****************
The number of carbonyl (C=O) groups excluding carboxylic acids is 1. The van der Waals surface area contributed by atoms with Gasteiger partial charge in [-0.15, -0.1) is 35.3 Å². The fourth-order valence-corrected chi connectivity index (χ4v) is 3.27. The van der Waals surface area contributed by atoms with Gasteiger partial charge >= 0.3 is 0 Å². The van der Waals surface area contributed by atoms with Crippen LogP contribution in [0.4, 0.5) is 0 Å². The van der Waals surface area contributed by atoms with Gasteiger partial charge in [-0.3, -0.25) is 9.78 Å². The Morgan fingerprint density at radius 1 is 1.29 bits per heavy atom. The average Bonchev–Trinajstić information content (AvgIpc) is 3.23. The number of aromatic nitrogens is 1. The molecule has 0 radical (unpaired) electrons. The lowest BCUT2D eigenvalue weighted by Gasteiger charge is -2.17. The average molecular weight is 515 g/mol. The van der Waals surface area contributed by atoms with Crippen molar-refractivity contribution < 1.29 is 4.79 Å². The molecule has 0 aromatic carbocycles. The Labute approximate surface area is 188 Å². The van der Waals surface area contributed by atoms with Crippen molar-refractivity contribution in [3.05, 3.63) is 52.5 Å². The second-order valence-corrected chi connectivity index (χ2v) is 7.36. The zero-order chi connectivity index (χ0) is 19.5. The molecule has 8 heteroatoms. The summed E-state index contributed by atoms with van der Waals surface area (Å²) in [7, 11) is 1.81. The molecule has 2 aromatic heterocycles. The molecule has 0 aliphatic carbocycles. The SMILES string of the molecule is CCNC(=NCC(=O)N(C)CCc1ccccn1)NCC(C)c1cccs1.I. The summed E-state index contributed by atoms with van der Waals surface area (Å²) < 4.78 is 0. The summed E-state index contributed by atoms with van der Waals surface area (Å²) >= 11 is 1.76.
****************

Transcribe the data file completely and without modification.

The number of carbonyl (C=O) groups excluding carboxylic acids is 1. The van der Waals surface area contributed by atoms with Gasteiger partial charge in [-0.15, -0.1) is 35.3 Å². The fourth-order valence-corrected chi connectivity index (χ4v) is 3.27. The van der Waals surface area contributed by atoms with Gasteiger partial charge >= 0.3 is 0 Å². The van der Waals surface area contributed by atoms with Crippen LogP contribution in [0.4, 0.5) is 0 Å². The van der Waals surface area contributed by atoms with Gasteiger partial charge in [-0.3, -0.25) is 9.78 Å². The Morgan fingerprint density at radius 1 is 1.29 bits per heavy atom. The average Bonchev–Trinajstić information content (AvgIpc) is 3.23. The number of aromatic nitrogens is 1. The molecule has 0 radical (unpaired) electrons. The lowest BCUT2D eigenvalue weighted by Gasteiger charge is -2.17. The average molecular weight is 515 g/mol. The van der Waals surface area contributed by atoms with Crippen molar-refractivity contribution < 1.29 is 4.79 Å². The molecule has 0 aromatic carbocycles. The Labute approximate surface area is 188 Å². The van der Waals surface area contributed by atoms with Crippen molar-refractivity contribution in [3.05, 3.63) is 52.5 Å². The second-order valence-corrected chi connectivity index (χ2v) is 7.36. The zero-order chi connectivity index (χ0) is 19.5. The molecule has 8 heteroatoms. The summed E-state index contributed by atoms with van der Waals surface area (Å²) in [7, 11) is 1.81. The molecule has 2 aromatic heterocycles. The molecule has 0 aliphatic carbocycles. The SMILES string of the molecule is CCNC(=NCC(=O)N(C)CCc1ccccn1)NCC(C)c1cccs1.I. The summed E-state index contributed by atoms with van der Waals surface area (Å²) < 4.78 is 0. The summed E-state index contributed by atoms with van der Waals surface area (Å²) >= 11 is 1.76.